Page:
A lone assassin from Kim Jong-un’s inner circle is most likely to kill the North Korean leader, according to an academic study.

Kim Jong-un watches anti-landing exercises somewhere in North Korea in March.
Kim Jong-un watches anti-landing exercises somewhere in North Korea in March

Earlier, there had been attempts on the life of his predecessor and father, Kim Jong-Il.

The study said the Hollywood comedy film, The Interview, faced strong backlash from Pyongyang as it had “the potential to inspire assassins” inside North Korea.

The regime promised “merciless retaliation” to the release of the movie, which depicted the fictional assassination of Kim, and unleashed a damaging cyber-attack against Sony Pictures.

The study by Sungmin Cho, a graduate student at Georgetown University, which was published in the International Journal of Korean Studies, considers four possible assassination scenarios involving Kim’s own citizens from a group of plotters through to a close confidant acting alone.

These include the stabbing of Caesar by Roman politicians, Lee Harvey Oswald’s killing of US President John F Kennedy and the Valkyrie plot in which a group of German officers tried and failed to kill Hitler with a bomb.

But the most likely is the Kim Jae-gyu scenario, named after the head of the South Korean Central Intelligence Agency, who in 1979 assassinated Park Chung-hee, the president.

Cho concluded: “First, I argue that the assassination of Kim Jong-un is more likely to be carried out by a lone assassin than by a group of plotters owing to the Kim family regime’s coup-proof measures.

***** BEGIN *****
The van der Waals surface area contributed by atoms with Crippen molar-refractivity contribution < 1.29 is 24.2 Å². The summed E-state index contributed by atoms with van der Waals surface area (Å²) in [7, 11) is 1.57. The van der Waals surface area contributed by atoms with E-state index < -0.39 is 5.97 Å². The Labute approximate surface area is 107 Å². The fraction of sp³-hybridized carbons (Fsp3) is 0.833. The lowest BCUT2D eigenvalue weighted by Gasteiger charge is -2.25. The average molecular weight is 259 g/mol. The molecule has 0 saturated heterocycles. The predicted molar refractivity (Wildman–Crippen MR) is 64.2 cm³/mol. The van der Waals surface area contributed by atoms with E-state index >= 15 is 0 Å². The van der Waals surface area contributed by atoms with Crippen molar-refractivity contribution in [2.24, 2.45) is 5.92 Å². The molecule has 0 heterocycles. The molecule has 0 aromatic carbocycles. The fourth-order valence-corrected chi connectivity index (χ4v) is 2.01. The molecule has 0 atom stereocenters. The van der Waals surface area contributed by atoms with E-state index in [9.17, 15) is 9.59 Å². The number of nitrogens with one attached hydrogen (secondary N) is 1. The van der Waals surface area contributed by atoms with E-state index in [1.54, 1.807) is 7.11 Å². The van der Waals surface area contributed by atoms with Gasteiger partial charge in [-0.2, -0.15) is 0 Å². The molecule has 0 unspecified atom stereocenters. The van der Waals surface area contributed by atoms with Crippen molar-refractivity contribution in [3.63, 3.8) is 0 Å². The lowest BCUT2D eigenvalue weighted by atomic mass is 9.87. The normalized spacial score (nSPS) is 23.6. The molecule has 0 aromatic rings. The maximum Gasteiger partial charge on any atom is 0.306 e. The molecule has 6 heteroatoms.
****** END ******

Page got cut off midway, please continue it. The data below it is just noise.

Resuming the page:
“Second, the lone assassin is most likely to be one of the regime’s top officials, not an unknown ordinary citizen, and the assassination is most likely to occur in a non-public situation like a banquet or secret meeting.”

The assassination of Kim is likely to trigger chain reactions at all levels from a coup d’etat to mass uprising at a fast pace, the study said.

Washington and Seoul should consider a timely and bold intervention before a civil war breaks out in North Korea following an assassination, the study said. They may have to prepare for the worst scenario like a civil war with North Korean weapons of mass destruction falling into the wrong hands.

Consulting with China is not only necessary, but can be instrumental. In case of a Brutus-type assassination occurring in North Korea, Washington and Seoul need to talk with Beijing secretly to avoid miscalculation with each other in a highly volatile situation.

In case of the Oswald or Kim Jae-gyu type assassination, Washington and Seoul should deliberately pursue an open dialogue with Beijing as a way to influence the domestic politics of North Korea after an ‘assassination’ of Kim.

The very act of predicting the assassination of Kim can influence the real chances of such an event occurring in reality. Probably because of the potentially dangerous effects of a self-fulfilling prophecy, there has been a lack of open discussion about the possibility of the assassination of Kim in Washington and Seoul, the study said.

Cho said his study “is not designed to advocate the policy of assassination” but rather “an assessment of potential future events within North Korea.”

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